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Why cricket's national stereotypes are outdated

Mickey Arthur has connected with Pakistan's team culture, while subtly improving it - especially in terms of fitness and preparation Getty Images

Is it time to rethink cricket's stereotypes? The gutsy "Aussie battlers" are getting knocked over like ninepins. "Mercurial Pakistan", notwithstanding letting a first-innings lead dissipate at Edgbaston, have played determined cricket with a sense of collective purpose. And England are talented and exciting but flighty. After the second day of the Edgbaston Test, the former England captain Mike Atherton wrote that he felt a sense of role reversal: Pakistan had come dressed as England, England as Pakistan.

In this third Test, I certainly did watch some classic "English" cricket. A burly and strongly built right-arm seamer, sturdy but prone to stiffening up after a long spell, banged away at a length outside off stump. He didn't swing the ball much or create an aura of artistry, but he bent his back willingly, and five wickets in the first innings were due reward for his virtuous toil. From first impressions, he seemed reassuringly "old school", just the kind of county pro I played against in the 1990s. Indeed, if he is drinking protein shakes and taking pilates classes, he is hiding it well. The bowler, of course, was not an Englishman, but Sohail Khan.

A question for you: could you, if players' shirts, helmets and sweaters were swapped over, tell those of one country from another? Would you, from the shape of the shot and the bowling action alone, feel confident that you could still identify players' country of origin? If the stripes on his jumper were a different colour, would you attribute a rearguard innings as the inevitable toughness of a never-say-die Aussie battler? Without an Indian star on his jumper to guide your assumptions, would you race to describe a routine flick to leg as evidence of wristy Indian genius?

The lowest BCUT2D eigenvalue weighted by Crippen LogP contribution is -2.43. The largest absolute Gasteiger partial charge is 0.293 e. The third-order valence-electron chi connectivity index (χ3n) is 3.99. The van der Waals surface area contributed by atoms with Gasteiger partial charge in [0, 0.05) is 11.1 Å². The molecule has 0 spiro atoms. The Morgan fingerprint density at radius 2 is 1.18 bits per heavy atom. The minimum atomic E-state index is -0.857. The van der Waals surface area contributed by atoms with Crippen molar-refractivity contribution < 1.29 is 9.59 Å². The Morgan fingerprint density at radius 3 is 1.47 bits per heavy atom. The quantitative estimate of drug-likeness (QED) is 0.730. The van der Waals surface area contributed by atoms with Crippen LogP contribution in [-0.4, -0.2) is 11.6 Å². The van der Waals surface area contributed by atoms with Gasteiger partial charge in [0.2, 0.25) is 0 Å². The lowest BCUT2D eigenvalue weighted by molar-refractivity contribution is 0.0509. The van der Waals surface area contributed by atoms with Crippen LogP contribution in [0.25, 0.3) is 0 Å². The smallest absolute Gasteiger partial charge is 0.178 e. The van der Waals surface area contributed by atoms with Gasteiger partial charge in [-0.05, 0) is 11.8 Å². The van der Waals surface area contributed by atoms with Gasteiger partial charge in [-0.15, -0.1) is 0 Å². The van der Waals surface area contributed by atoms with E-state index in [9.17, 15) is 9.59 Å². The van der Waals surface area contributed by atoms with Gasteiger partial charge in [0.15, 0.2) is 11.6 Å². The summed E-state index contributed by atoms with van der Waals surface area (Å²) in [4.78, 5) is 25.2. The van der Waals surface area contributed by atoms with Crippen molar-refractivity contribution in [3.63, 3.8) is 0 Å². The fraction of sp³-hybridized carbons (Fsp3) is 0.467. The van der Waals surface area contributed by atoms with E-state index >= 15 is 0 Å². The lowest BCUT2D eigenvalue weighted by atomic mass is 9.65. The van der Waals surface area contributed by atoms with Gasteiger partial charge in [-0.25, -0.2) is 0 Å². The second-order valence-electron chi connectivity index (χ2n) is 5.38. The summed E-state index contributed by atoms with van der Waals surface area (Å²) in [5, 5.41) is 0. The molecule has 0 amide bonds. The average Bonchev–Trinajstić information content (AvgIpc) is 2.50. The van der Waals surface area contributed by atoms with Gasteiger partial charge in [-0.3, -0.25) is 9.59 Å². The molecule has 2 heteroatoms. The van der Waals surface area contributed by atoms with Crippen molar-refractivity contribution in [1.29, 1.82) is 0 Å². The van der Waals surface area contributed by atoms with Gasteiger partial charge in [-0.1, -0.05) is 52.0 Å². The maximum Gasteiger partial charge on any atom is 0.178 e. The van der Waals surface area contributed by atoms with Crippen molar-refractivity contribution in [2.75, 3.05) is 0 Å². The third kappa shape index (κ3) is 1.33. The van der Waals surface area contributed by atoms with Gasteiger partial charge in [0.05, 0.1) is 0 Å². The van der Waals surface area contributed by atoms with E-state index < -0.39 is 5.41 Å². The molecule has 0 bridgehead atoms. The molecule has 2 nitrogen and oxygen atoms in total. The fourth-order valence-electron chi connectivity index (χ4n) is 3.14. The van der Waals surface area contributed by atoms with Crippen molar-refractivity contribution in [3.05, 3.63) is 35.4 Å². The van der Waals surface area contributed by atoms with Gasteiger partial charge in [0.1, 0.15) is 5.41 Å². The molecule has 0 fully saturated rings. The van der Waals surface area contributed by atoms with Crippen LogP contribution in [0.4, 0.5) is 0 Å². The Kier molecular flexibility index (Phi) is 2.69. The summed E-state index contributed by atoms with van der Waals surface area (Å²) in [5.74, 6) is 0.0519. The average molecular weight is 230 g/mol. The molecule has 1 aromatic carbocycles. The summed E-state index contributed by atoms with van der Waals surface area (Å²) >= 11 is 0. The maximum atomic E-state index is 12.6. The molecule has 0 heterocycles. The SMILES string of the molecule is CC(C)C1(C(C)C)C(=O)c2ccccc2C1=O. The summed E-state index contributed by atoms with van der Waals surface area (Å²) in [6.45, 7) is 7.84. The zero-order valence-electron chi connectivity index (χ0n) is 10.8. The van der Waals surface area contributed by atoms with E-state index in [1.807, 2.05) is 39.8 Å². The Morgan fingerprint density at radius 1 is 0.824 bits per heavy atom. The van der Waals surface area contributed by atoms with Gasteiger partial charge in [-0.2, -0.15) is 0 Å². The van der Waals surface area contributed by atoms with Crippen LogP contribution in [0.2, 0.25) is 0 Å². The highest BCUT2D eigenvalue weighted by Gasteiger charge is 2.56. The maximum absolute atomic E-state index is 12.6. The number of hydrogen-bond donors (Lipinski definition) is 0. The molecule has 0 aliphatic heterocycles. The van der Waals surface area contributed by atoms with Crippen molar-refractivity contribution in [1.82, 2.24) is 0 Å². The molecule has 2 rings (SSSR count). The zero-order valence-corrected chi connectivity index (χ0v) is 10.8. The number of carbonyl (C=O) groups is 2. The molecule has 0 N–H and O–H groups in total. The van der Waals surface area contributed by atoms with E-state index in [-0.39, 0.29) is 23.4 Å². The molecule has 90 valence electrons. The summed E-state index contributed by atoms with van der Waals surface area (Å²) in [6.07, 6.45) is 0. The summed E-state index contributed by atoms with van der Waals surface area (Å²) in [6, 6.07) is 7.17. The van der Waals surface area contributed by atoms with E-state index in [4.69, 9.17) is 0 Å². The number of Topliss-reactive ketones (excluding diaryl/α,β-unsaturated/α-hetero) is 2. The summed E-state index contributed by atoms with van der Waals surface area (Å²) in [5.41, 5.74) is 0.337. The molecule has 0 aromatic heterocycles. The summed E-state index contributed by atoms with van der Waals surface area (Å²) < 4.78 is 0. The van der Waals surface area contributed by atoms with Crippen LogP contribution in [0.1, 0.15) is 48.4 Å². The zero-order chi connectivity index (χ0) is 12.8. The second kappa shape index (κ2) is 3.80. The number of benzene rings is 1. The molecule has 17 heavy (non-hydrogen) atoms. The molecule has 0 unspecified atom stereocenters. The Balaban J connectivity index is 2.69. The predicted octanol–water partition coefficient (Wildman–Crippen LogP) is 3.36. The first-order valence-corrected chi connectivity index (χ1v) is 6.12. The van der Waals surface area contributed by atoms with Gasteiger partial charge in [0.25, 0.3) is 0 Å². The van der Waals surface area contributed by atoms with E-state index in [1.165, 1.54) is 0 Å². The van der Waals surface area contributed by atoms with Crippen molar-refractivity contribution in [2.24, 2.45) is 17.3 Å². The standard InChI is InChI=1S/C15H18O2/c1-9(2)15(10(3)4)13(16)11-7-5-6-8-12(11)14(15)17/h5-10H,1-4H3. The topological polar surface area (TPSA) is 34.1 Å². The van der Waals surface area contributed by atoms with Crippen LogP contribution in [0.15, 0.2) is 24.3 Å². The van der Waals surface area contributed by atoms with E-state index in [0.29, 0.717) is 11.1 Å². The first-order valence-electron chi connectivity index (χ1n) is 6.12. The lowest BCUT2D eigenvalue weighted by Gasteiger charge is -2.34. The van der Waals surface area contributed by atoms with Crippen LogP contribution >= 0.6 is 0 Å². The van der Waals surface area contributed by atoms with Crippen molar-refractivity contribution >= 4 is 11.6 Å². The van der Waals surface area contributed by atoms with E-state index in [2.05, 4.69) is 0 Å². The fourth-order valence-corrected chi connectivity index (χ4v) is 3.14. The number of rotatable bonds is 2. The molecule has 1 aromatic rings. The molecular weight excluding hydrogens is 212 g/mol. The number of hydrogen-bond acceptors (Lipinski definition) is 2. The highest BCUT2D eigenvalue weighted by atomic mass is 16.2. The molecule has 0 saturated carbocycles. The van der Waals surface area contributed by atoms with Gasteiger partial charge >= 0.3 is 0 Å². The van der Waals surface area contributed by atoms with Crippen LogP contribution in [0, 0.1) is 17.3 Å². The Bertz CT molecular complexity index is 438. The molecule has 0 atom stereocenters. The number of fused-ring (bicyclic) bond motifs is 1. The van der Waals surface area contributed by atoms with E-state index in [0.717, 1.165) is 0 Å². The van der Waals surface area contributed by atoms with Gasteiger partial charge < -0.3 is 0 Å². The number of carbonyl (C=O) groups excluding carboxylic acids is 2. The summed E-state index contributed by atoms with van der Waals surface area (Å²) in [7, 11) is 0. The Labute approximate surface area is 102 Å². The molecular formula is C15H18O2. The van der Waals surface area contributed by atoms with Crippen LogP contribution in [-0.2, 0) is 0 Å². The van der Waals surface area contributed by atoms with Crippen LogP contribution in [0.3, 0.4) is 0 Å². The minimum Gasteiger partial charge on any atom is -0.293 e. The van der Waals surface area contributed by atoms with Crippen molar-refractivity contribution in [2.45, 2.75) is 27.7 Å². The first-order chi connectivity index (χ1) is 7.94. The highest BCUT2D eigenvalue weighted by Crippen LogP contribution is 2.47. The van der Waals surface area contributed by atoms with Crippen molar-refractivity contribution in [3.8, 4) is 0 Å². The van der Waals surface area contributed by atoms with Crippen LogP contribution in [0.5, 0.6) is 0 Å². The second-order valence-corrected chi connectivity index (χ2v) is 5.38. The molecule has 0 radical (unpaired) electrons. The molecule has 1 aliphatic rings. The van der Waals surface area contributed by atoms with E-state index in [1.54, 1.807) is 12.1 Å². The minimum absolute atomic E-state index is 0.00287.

I am not so sure. After all, when Joe Root hits his trademark, a back-foot drive, as though he grew up on bouncy wickets on which he could trust the bounce, it would be easy to assume he grew up in New South Wales rather than playing for Sheffield Collegiates. As a child I was lucky to hear Colin Cowdrey explain the theory of "soft hands" and how to place the ball on the off side by varying the point of contact. But among today's players, it is Kane Williamson, more than any Englishman, who has mastered Cowdrey's manifesto for controlled batsmanship. Give him a different accent and Graeme Swann - who bowled an attacking line outside off stump, caught unfussily at second slip, chanced his arm in the lower middle order, and made the most of his extrovert self-belief - could easily slot in as an Australian game changer.

I am not arguing that teams do not have a culture, or even sometimes a personality. But it is often overstated as a permanent quality. In fact, a team's identity is constantly in flux. Stereotypes endure in our minds, but beneath the surface, national "styles" are being significantly redrawn by two major trends in modern sport.

"Choosing a coach is now a question of fitting together complementary attributes. Instead of "Is he a good coach?" we might ask if he is the right coach for the circumstances"